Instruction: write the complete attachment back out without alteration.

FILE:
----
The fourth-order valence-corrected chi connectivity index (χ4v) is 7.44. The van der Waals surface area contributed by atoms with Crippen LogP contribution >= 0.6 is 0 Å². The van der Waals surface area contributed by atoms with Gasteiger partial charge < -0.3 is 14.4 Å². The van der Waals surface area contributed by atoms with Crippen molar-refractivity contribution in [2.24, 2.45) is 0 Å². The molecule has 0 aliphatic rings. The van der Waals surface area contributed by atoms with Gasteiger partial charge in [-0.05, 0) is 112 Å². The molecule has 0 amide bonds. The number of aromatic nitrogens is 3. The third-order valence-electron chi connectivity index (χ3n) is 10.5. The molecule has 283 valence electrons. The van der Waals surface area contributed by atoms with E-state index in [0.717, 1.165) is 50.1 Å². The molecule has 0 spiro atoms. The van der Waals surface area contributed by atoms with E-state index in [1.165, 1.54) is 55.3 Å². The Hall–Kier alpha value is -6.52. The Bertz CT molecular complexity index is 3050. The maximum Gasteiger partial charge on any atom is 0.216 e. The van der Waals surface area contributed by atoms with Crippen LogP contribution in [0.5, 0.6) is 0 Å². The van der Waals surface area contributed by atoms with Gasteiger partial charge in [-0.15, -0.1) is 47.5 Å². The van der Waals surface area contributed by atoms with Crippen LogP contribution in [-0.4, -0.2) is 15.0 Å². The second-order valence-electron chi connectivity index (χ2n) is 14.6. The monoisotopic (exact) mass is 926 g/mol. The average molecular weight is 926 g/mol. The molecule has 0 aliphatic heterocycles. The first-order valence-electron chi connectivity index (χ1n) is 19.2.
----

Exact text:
The fourth-order valence-corrected chi connectivity index (χ4v) is 7.44. The van der Waals surface area contributed by atoms with Crippen LogP contribution >= 0.6 is 0 Å². The van der Waals surface area contributed by atoms with Gasteiger partial charge < -0.3 is 14.4 Å². The van der Waals surface area contributed by atoms with Crippen molar-refractivity contribution in [2.24, 2.45) is 0 Å². The molecule has 0 aliphatic rings. The van der Waals surface area contributed by atoms with Gasteiger partial charge in [-0.05, 0) is 112 Å². The molecule has 0 amide bonds. The number of aromatic nitrogens is 3. The third-order valence-electron chi connectivity index (χ3n) is 10.5. The molecule has 283 valence electrons. The van der Waals surface area contributed by atoms with E-state index in [0.717, 1.165) is 50.1 Å². The molecule has 0 spiro atoms. The van der Waals surface area contributed by atoms with E-state index in [1.165, 1.54) is 55.3 Å². The Hall–Kier alpha value is -6.52. The Bertz CT molecular complexity index is 3050. The maximum Gasteiger partial charge on any atom is 0.216 e. The van der Waals surface area contributed by atoms with Crippen LogP contribution in [0.5, 0.6) is 0 Å². The van der Waals surface area contributed by atoms with Gasteiger partial charge in [-0.15, -0.1) is 47.5 Å². The van der Waals surface area contributed by atoms with Crippen LogP contribution in [-0.4, -0.2) is 15.0 Å². The second-order valence-electron chi connectivity index (χ2n) is 14.6. The monoisotopic (exact) mass is 926 g/mol. The average molecular weight is 926 g/mol. The molecule has 0 aliphatic heterocycles. The first-order valence-electron chi connectivity index (χ1n) is 19.2.